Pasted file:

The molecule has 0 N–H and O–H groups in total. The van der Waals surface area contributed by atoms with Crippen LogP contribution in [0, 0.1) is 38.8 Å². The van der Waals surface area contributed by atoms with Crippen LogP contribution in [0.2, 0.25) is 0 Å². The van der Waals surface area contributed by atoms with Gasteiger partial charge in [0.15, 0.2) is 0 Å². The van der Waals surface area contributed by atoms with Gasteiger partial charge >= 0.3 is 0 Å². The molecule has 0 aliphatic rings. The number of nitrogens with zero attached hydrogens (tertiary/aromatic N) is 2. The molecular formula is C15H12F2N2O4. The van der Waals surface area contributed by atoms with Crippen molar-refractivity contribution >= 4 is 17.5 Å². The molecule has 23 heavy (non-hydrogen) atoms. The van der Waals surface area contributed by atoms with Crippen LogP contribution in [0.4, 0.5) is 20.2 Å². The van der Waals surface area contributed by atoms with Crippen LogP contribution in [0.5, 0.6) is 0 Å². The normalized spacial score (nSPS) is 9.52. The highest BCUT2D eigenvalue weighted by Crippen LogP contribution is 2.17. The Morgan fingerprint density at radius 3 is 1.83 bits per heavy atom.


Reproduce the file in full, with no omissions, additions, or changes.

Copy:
The molecule has 0 N–H and O–H groups in total. The van der Waals surface area contributed by atoms with Crippen LogP contribution in [0, 0.1) is 38.8 Å². The van der Waals surface area contributed by atoms with Crippen LogP contribution in [0.2, 0.25) is 0 Å². The van der Waals surface area contributed by atoms with Gasteiger partial charge in [0.15, 0.2) is 0 Å². The van der Waals surface area contributed by atoms with Gasteiger partial charge >= 0.3 is 0 Å². The molecule has 0 aliphatic rings. The number of nitrogens with zero attached hydrogens (tertiary/aromatic N) is 2. The molecular formula is C15H12F2N2O4. The van der Waals surface area contributed by atoms with Crippen molar-refractivity contribution >= 4 is 17.5 Å². The molecule has 23 heavy (non-hydrogen) atoms. The van der Waals surface area contributed by atoms with Crippen LogP contribution in [0.4, 0.5) is 20.2 Å². The van der Waals surface area contributed by atoms with Crippen LogP contribution in [0.5, 0.6) is 0 Å². The normalized spacial score (nSPS) is 9.52. The highest BCUT2D eigenvalue weighted by Crippen LogP contribution is 2.17. The Morgan fingerprint density at radius 3 is 1.83 bits per heavy atom.